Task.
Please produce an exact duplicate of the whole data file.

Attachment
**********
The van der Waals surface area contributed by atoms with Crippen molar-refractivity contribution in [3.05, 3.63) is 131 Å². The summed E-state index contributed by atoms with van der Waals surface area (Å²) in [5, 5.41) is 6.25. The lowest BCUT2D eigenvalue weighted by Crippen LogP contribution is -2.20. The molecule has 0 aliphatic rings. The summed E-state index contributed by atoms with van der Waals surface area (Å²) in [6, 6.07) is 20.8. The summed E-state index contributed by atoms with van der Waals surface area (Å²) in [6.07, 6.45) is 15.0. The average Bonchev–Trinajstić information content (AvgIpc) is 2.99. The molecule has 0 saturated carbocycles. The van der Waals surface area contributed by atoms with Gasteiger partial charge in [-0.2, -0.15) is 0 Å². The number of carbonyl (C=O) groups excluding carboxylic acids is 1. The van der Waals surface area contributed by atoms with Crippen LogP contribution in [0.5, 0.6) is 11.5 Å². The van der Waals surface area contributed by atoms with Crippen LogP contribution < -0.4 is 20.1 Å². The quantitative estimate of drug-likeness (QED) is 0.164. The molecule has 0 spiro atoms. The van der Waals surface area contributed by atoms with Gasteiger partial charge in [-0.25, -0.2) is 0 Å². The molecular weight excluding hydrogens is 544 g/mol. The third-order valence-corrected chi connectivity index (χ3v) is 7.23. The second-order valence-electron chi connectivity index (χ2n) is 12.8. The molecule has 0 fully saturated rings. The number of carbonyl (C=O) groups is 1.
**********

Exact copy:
The van der Waals surface area contributed by atoms with Crippen molar-refractivity contribution in [3.05, 3.63) is 131 Å². The summed E-state index contributed by atoms with van der Waals surface area (Å²) in [5, 5.41) is 6.25. The lowest BCUT2D eigenvalue weighted by Crippen LogP contribution is -2.20. The molecule has 0 aliphatic rings. The summed E-state index contributed by atoms with van der Waals surface area (Å²) in [6, 6.07) is 20.8. The summed E-state index contributed by atoms with van der Waals surface area (Å²) in [6.07, 6.45) is 15.0. The average Bonchev–Trinajstić information content (AvgIpc) is 2.99. The molecule has 0 saturated carbocycles. The van der Waals surface area contributed by atoms with Gasteiger partial charge in [-0.2, -0.15) is 0 Å². The number of carbonyl (C=O) groups excluding carboxylic acids is 1. The van der Waals surface area contributed by atoms with Crippen LogP contribution in [0.5, 0.6) is 11.5 Å². The van der Waals surface area contributed by atoms with Crippen LogP contribution < -0.4 is 20.1 Å². The quantitative estimate of drug-likeness (QED) is 0.164. The molecule has 0 spiro atoms. The van der Waals surface area contributed by atoms with Gasteiger partial charge in [-0.25, -0.2) is 0 Å². The molecular weight excluding hydrogens is 544 g/mol. The third-order valence-corrected chi connectivity index (χ3v) is 7.23. The second-order valence-electron chi connectivity index (χ2n) is 12.8. The molecule has 0 fully saturated rings. The number of carbonyl (C=O) groups is 1.